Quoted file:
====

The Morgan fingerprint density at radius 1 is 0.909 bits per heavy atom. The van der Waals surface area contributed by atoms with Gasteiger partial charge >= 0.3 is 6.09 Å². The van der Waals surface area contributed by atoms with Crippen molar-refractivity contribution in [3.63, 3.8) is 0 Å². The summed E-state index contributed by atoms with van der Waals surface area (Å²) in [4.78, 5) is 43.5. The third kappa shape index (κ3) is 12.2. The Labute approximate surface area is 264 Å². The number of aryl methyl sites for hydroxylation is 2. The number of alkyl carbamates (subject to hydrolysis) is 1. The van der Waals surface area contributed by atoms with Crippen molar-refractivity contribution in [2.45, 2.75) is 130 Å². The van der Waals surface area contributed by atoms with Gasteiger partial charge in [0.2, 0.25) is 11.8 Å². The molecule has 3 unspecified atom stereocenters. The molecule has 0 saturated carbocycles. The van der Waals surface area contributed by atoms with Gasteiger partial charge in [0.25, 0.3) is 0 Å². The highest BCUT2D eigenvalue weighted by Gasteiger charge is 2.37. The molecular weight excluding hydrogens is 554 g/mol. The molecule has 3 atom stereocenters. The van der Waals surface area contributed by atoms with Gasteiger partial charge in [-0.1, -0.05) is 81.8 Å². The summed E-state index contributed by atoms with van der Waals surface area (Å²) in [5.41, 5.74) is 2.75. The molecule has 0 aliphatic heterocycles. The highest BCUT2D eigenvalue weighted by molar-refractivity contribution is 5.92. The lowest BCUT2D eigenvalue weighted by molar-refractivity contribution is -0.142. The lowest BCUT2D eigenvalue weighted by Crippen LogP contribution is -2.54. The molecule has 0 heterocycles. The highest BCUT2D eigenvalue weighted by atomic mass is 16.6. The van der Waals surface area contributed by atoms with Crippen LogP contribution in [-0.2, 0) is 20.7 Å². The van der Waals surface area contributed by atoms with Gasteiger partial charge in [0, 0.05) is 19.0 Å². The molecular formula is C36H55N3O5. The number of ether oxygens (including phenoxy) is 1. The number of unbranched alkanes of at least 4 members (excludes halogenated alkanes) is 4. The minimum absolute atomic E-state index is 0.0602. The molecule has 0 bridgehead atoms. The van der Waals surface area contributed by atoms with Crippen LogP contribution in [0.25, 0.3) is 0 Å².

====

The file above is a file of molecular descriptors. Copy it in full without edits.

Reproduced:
The Morgan fingerprint density at radius 1 is 0.909 bits per heavy atom. The van der Waals surface area contributed by atoms with Gasteiger partial charge >= 0.3 is 6.09 Å². The van der Waals surface area contributed by atoms with Crippen molar-refractivity contribution in [3.63, 3.8) is 0 Å². The summed E-state index contributed by atoms with van der Waals surface area (Å²) in [4.78, 5) is 43.5. The third kappa shape index (κ3) is 12.2. The Labute approximate surface area is 264 Å². The number of aryl methyl sites for hydroxylation is 2. The number of alkyl carbamates (subject to hydrolysis) is 1. The van der Waals surface area contributed by atoms with Crippen molar-refractivity contribution in [2.45, 2.75) is 130 Å². The van der Waals surface area contributed by atoms with Gasteiger partial charge in [0.2, 0.25) is 11.8 Å². The molecule has 3 unspecified atom stereocenters. The molecule has 0 saturated carbocycles. The van der Waals surface area contributed by atoms with Gasteiger partial charge in [0.25, 0.3) is 0 Å². The highest BCUT2D eigenvalue weighted by Gasteiger charge is 2.37. The molecular weight excluding hydrogens is 554 g/mol. The molecule has 3 atom stereocenters. The van der Waals surface area contributed by atoms with Gasteiger partial charge in [-0.1, -0.05) is 81.8 Å². The summed E-state index contributed by atoms with van der Waals surface area (Å²) in [5.41, 5.74) is 2.75. The molecule has 0 aliphatic heterocycles. The highest BCUT2D eigenvalue weighted by molar-refractivity contribution is 5.92. The lowest BCUT2D eigenvalue weighted by molar-refractivity contribution is -0.142. The lowest BCUT2D eigenvalue weighted by Crippen LogP contribution is -2.54. The molecule has 0 heterocycles. The highest BCUT2D eigenvalue weighted by atomic mass is 16.6. The van der Waals surface area contributed by atoms with Crippen LogP contribution in [-0.2, 0) is 20.7 Å². The van der Waals surface area contributed by atoms with Gasteiger partial charge in [0, 0.05) is 19.0 Å². The molecular formula is C36H55N3O5. The number of ether oxygens (including phenoxy) is 1. The number of unbranched alkanes of at least 4 members (excludes halogenated alkanes) is 4. The minimum absolute atomic E-state index is 0.0602. The molecule has 0 bridgehead atoms. The van der Waals surface area contributed by atoms with Crippen LogP contribution in [0.25, 0.3) is 0 Å².